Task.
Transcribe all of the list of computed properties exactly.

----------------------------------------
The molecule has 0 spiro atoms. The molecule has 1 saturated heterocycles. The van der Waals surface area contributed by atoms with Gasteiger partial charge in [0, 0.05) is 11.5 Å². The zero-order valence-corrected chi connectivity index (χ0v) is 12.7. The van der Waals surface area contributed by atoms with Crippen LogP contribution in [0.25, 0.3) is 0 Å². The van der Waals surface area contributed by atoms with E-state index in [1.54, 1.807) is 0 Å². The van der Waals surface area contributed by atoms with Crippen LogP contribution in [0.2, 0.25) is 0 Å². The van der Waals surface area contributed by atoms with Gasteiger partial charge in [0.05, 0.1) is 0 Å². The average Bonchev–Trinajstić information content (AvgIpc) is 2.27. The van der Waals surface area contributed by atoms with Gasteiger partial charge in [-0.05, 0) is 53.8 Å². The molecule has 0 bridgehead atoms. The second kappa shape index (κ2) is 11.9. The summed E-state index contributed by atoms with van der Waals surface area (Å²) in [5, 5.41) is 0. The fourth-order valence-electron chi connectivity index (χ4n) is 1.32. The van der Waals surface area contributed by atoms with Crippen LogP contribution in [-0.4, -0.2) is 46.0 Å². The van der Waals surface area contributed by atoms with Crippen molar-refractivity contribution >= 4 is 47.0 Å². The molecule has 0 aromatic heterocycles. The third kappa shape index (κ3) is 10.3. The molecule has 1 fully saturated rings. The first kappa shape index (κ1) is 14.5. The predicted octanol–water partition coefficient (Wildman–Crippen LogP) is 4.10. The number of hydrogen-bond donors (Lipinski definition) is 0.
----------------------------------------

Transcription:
The molecule has 0 spiro atoms. The molecule has 1 saturated heterocycles. The van der Waals surface area contributed by atoms with Gasteiger partial charge in [0, 0.05) is 11.5 Å². The zero-order valence-corrected chi connectivity index (χ0v) is 12.7. The van der Waals surface area contributed by atoms with Crippen LogP contribution in [0.25, 0.3) is 0 Å². The van der Waals surface area contributed by atoms with E-state index in [1.54, 1.807) is 0 Å². The van der Waals surface area contributed by atoms with Crippen LogP contribution in [0.2, 0.25) is 0 Å². The van der Waals surface area contributed by atoms with Gasteiger partial charge in [0.05, 0.1) is 0 Å². The average Bonchev–Trinajstić information content (AvgIpc) is 2.27. The van der Waals surface area contributed by atoms with Gasteiger partial charge in [-0.05, 0) is 53.8 Å². The molecule has 0 bridgehead atoms. The second kappa shape index (κ2) is 11.9. The summed E-state index contributed by atoms with van der Waals surface area (Å²) in [5, 5.41) is 0. The fourth-order valence-electron chi connectivity index (χ4n) is 1.32. The van der Waals surface area contributed by atoms with Crippen LogP contribution in [-0.4, -0.2) is 46.0 Å². The van der Waals surface area contributed by atoms with Crippen molar-refractivity contribution >= 4 is 47.0 Å². The molecule has 0 aromatic heterocycles. The third kappa shape index (κ3) is 10.3. The molecule has 1 fully saturated rings. The first kappa shape index (κ1) is 14.5. The predicted octanol–water partition coefficient (Wildman–Crippen LogP) is 4.10. The number of hydrogen-bond donors (Lipinski definition) is 0.